If we come seeking to make contact, to be in relationships with people who are living with late-stage dementia, we must believe personhood persists despite cognitive deficits. Lives are not defined by diagnoses. Persons living with advanced cognitive impairment are not empty shells drained dry of the content of their humanity.
Realizing that the ability to communicate effectively with words may have been lost, we must hone our multi-sensory listening skills and heighten awareness of non-verbal cues, aligning ourselves to receive and respond appropriately to these messages. Non-verbal cues may carry emotional content; we should acknowledge and validate this content in our responses.
Our stance should be one of openness, vulnerability, authenticity and non-judgement, and we should expect to find a human being in front of us who has a story that needs to be appreciated. This story, with its history, its present, and yes, its future, is laid out before us in the form of one who needs us to bring our best self to the interaction.
The language of kindness, gentleness, presence, mindfulness, silence, and peace will speak when words fail. Non-threatening touch, being mindful of response, can effectively communicate warmth and good intention. Resisting reactivity, we should validate the emotional content of their expression, but refrain from mirroring anxiety or agitation, instead using smiles, gentle eye contact, soft singing or humming, or props to create a non-threatening environment.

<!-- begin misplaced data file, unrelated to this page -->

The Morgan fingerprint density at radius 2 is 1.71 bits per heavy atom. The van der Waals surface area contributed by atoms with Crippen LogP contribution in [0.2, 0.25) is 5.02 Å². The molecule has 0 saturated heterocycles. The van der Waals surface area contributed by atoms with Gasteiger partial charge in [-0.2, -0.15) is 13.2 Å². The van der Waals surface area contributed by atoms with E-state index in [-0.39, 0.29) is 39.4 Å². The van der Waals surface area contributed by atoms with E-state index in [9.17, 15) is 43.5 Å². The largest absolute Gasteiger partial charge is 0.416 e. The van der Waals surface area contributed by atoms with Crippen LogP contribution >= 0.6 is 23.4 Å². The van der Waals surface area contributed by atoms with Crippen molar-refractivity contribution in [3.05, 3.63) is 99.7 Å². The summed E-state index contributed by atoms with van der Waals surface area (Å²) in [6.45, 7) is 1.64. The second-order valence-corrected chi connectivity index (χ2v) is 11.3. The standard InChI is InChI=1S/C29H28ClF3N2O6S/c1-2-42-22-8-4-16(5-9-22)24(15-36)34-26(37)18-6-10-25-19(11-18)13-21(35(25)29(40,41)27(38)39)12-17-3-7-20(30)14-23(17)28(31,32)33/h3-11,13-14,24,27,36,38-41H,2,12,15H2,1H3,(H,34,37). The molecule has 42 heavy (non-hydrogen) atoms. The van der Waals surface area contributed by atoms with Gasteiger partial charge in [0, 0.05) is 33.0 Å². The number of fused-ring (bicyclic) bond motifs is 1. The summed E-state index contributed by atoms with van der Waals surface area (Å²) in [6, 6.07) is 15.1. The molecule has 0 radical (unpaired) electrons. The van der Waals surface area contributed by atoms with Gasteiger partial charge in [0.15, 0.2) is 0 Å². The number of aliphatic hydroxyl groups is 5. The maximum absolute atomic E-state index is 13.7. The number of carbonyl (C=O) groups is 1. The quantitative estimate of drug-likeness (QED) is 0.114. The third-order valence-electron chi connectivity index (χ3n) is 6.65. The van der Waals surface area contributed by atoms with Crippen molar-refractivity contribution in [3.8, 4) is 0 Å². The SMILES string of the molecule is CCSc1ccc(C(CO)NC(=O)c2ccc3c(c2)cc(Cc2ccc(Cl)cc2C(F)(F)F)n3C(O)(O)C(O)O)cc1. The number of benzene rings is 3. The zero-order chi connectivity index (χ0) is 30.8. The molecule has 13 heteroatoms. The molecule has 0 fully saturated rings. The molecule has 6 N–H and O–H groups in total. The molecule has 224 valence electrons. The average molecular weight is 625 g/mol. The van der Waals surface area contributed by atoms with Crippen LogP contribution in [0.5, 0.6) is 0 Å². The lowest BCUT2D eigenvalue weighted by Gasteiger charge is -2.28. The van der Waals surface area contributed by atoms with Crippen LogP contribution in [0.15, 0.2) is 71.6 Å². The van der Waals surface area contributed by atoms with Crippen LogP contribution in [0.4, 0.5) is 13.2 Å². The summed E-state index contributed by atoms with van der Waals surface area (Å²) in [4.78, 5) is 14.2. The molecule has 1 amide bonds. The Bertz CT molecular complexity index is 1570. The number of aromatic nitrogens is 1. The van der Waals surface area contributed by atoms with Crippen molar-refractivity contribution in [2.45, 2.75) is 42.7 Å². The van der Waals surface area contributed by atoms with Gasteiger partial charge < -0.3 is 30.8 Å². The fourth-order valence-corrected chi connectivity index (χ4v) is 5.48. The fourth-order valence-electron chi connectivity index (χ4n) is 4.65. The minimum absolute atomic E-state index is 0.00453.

We must quieten the hypercognitive chatter of the world in which we live, seeking instead a state of wakeful stillness and present moment centeredness, opening the all-seeing eye of our inner nature to join the reality of another person’s existence – a person whose inner nature is of the same basic substance as our own. We must dare to embrace our own vulnerability – our own fear of mortality, our own desire for safe anchor in the familiar harbor of home, remembering they have the same deep need for safety and familiarity.
It is essential to understand the importance of reciprocity in this relationship: it cannot be all “give” with no “getting back.” The fire of life inside them can be felt if we get close enough, if we become perceptive and unencumbered enough to feel it. And it will thus kindle our own.
The impact and integrity of this interaction has much to do with our intentionality: we must believe relationship is possible, that communication can occur, that the burden of living can be shared, and that moments of connection matter, even if the main content of this time is silence. Importantly, it is a living, breathing silence, made sacred in the sharing.
We come as seekers, as believers, holding one another accountable only to be as fully human as we can be in whatever physical or cognitive state we may be found. If not already apparent, this exercise has as much to do with seeking the core of our own humanity as it does seeking theirs. Communion is the treasure that awaits.